To create and maintain a cattle farm, especially if this is your first year doing so, the challenges could seem unsurmountable. But they aren’t. How to be a successful cattle farmer is eventually learned with experience. At the same time, the basics of animal care and grazing and anticipating common challenges greatly maximize the likelihood of significant financial rewards from your cattle farm.
If you’re starting from scratch, here is what you need to know about how to be a successful cattle farmer.
1. Take Calculated Risks and Be Willing
For cattle farmers to succeed, they must be willing to take the calculated risk of starting. No farm was built in a day. Acquiring the land, starting small, and eventually earning income using short-term financing can take years. It is extremely key to start small.
Do not over-extend yourself too far when it comes to money. Buy a few cattle to start; calves will come, and your operations can grow over time the more you learn and the more financial backing you have.
2. Study Closely Cattle Farming Methods and Standards
There are four-year degrees in animal science. Farmers will educate themselves before setting out to farm because the upfront cost of starting is sizeable, and the more preparation one has for all the events that may unfold, the better.
If you haven’t pursued a post-secondary degree, the next best thing is to study, research, and never stop learning. Read articles. Read books. Talk to other farmers about what works for them.
3. Invest in Barn Curtains for Your Cattle Barn
Barn curtains are roll-up/drop-down curtains powered by motors or operated manually, used predominantly in free stall barns. They offer temperature control for your cattle, prevent dust build-up, and protect against snow, wind, and rain.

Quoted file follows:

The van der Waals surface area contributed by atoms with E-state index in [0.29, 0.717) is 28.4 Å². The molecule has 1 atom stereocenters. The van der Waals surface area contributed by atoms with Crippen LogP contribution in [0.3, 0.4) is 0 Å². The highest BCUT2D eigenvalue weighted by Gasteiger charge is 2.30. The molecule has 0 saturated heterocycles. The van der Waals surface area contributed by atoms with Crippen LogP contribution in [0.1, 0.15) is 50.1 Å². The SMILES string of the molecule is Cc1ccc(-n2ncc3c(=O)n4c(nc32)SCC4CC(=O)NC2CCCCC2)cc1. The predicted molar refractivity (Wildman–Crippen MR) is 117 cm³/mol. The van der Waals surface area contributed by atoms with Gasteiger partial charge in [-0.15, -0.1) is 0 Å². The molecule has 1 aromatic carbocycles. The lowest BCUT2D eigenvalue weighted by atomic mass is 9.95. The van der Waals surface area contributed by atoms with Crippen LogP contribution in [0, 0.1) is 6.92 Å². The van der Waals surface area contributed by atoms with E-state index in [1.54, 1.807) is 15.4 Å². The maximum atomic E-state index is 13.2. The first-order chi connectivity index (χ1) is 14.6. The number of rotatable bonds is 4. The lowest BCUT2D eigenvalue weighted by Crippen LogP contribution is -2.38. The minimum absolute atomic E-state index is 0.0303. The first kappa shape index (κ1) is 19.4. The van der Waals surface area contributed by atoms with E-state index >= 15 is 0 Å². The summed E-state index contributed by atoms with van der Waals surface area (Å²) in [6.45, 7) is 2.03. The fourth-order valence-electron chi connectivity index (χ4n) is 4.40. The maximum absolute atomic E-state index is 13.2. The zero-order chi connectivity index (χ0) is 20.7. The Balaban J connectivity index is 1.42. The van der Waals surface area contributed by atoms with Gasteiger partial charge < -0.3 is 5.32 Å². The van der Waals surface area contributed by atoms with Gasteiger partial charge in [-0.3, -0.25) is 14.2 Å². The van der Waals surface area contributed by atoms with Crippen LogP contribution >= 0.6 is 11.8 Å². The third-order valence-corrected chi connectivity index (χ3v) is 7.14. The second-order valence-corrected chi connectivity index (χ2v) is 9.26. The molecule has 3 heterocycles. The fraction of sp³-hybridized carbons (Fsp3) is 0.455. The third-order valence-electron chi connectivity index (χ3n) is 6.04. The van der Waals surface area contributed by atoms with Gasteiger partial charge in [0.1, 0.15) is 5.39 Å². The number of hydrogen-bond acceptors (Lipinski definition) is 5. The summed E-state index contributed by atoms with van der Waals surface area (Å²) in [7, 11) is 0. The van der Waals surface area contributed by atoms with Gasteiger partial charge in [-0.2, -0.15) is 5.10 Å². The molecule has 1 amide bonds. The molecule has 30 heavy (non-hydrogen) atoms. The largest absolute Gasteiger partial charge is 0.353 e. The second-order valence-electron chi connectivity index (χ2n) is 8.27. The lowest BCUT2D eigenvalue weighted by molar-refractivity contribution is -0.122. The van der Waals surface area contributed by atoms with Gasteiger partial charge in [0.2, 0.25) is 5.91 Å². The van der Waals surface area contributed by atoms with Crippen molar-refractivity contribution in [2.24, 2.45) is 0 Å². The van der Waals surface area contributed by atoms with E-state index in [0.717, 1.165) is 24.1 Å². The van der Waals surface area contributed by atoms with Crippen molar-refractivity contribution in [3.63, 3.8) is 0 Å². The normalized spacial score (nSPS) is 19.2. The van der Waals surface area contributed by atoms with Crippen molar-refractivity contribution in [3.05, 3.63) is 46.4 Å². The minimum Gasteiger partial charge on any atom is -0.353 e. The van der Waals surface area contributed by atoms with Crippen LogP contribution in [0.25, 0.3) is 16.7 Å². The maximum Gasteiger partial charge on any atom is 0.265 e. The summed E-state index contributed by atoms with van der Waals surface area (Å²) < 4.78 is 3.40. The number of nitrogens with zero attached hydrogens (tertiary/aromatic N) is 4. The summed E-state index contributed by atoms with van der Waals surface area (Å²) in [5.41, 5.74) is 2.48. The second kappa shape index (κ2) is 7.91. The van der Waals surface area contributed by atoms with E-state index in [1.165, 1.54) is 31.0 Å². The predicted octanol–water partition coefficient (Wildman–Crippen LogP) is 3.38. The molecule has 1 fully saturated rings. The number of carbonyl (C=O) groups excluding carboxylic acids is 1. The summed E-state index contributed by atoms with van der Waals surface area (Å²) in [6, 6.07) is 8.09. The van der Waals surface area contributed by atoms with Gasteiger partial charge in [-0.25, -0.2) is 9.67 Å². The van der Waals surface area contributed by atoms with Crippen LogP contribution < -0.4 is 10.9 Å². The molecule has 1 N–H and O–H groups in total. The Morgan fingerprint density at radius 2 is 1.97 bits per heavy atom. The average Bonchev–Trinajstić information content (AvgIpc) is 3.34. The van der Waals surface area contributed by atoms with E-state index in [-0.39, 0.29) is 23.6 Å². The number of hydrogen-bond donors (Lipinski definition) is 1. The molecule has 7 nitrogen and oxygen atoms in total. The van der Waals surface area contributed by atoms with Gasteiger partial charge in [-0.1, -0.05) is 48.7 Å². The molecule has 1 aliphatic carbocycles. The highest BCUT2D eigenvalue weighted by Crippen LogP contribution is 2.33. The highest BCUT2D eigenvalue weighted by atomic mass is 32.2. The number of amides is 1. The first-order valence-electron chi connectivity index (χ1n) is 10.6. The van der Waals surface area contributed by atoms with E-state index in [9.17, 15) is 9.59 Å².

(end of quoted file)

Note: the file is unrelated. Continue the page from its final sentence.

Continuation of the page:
Barn curtains can also prevent the spread of disease or bacteria. They work by allowing air to enter through the top of the wall rather than near the floor, mixing fresh air with warm air and reducing exposure to sudden temperature changes or ventilation challenges.
Features like barn curtains can do a lot to keep cattle happy, cozy, and comfortable, almost no matter the climate.
4. Establish Productive Grassland on Your Land
When you acquire new land, work to optimize it for your cattle. Many farmers will plant orchard grass, bromegrass, red clover, or alfalfa and prepare their land for rotational grazing.
A cow/calf pair typically requires 1-2 acres to live on. Keep this in mind when preparing your farm and growing your herd, replacing the cattle you sell with new livestock and using births and purchases to grow your numbers over time.
5 Control Machinery Costs By Weighing Cost v. Benefit
Farm machinery will break down, and some may not work well or require an eventual replacement. A successful cattle farmer will do with the equipment and repairs they can afford. If you cannot afford a tractor, so be it. Find a workaround.
That said, if the benefit outweighs the cost, some equipment might be worth the upfront investment, especially if it will pay itself off in savings over the year ahead. Every situation is different. A cattle farmer must be smart about the best choice for their situation.
6. Make Cattle Comfortable During Handling
As you handle cattle on your cattle farm, here are a few things you can do to keep them comfortable and safe.
Ensure the setting is calm and well-lit, with as few shadows, colour contrasts, and noise as possible. Also, have two holding pens with a gate between them to easily sort cows from calves.
Decide on what locking head-gate design you prefer based on strength and convenience. Ensure working alleys and chutes are 18 inches wide for calves and 30 inches wide for calves to prevent turning.
Make gates into paddocks 16 feet wide and alleyways 20-30 feet wide for maximum comfort. Ensure traction to concrete floors of chutes and working pens, such as bolting wood strips or rebar to the floor with openings wide enough for cattle feet.
7. Watch Your Cattle for Behavioral Changes
Ensure your cattle herd is kept as healthy as it can be. In the first 30 days of a calf’s life, it’s crucial to watch for signs of problems, such as diarrhea. Another possible disease in a cattle herd is iodine deficiency. There are dozens of potential diseases that can run havoc on a herd.
The earlier you catch illnesses, the faster you can issue treatment. Ensure you’re connected to a reliable, experienced vet who can aid in keeping cattle healthy, well-fed, strong, and disease-free.